Earlier this week, crap hit the SEO fan when experts started reporting an unprecedented increase in (not provided) query data.

Basically, Google stopped telling webmasters what search queries users entered to land on their company’s website. This data has been instrumental in helping search managers improve user experience and track results.

Google’s story is that they’re doing this to protect user privacy. There are a few other theories, but at this point, they’re irrelevant, and we must move on.

What happens now?

While most of the SEO world was grabbing a beer or pulling their hair out, a few notable bloggers took the opportunity to provide insight on to how we can recover from this blow to our data

All the resources pretty much say the same things:

The information achieved from query data is still out there, it’s just harder to get.

We now have to focus on broad generalizations about rankings and increased traffic on particular pages that exact queries. This might actually be a good thing. Nit-picking on small details can make it difficult to see the big picture sometimes. This broader focus will eliminate that problem.

Also, I think it will be good because digging deeper into how our content is ranking and why, rather than relying on a tool to tell us, always provides great insight that a computer algorithm just can’t see for us. Also, this increased difficultly will separate the mice from the men. SEO’s with real knowledge and skills will survive, and everyone else will move on to “easier” industries.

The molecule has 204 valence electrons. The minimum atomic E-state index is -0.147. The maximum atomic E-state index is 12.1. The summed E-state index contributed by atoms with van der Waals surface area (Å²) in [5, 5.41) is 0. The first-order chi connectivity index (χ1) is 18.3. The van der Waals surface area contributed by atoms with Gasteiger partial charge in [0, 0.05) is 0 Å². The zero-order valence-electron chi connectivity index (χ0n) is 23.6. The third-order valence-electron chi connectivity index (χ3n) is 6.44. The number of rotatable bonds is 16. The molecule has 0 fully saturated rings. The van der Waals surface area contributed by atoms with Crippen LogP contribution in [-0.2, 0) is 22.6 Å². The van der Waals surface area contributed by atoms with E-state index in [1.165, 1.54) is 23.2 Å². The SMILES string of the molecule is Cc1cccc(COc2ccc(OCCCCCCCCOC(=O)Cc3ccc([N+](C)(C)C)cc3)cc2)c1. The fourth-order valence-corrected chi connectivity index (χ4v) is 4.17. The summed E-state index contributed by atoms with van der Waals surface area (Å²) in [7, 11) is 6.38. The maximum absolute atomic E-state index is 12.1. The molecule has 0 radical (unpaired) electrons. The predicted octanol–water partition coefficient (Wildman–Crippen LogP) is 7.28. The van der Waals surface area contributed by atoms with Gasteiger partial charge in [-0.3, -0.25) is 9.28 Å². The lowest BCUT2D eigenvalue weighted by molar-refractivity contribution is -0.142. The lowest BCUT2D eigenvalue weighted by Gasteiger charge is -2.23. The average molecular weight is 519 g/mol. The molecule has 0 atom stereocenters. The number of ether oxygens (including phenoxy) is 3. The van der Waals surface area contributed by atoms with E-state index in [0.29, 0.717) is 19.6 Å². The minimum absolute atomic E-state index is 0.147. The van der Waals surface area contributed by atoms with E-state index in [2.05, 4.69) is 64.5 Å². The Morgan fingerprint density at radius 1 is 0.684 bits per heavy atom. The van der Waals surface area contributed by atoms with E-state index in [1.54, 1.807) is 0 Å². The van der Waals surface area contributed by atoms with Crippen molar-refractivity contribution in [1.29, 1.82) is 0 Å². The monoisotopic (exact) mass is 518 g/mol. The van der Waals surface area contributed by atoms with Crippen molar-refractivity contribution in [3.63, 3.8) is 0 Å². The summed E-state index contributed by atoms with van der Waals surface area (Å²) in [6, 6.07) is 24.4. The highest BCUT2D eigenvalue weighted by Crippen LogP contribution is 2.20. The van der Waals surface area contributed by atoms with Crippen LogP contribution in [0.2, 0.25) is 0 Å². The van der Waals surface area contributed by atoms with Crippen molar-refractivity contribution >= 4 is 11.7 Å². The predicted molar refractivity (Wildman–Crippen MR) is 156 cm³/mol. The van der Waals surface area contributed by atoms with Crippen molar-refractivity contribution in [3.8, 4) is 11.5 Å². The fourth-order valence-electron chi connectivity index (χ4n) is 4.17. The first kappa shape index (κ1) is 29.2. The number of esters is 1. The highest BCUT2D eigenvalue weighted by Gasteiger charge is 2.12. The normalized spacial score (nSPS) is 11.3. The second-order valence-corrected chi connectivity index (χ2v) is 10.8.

Paid ads are a great source of query data.

Regardless of whether Google is doing this to push people toward pay-per-click ads, growth in that area will still be a side-effect of 100% (not provided) because Google has left a loophole for advertisers to collect query data for their ads. In a recent blog Barry Schwartz recommended running your keywords on broad match to get as much query data as possible.

We still have webmaster tools…

Until further notice, webmaster tools is still providing query data. I’m not 100% sure, but my suspicion is that this will eventually go away, if not for every query, then for every query that isn’t branded. Nevertheless, we should use it while we can.

User testing

I haven’t seen anyone suggest this yet, but I’ve been doing it for a while when doing my keyword research. Sometimes, it’s helpful to call your mom or your brother-in-law, and say, “Hey! If you had a leak in your roof, and you needed to get it fixed today, what would you search for on Google?” Ask them to send you a list of ten things they would search for. Most of the time, there is a phrase or idea I hadn’t considered.

A more formal approach to this strategy would likely yield many new keyword ideas, though it might be costly to implement.

Just keep swimming

Google is never going to stop making it more difficult to manipulate the algorithm. When you get into this industry, you learn the dynamic quickly, and ultimately, SEO experts have become a group of tough-skinned, innovative individuals who have overcome more change and adversity in the past six months than most people do in their entire career. We’ve got this!

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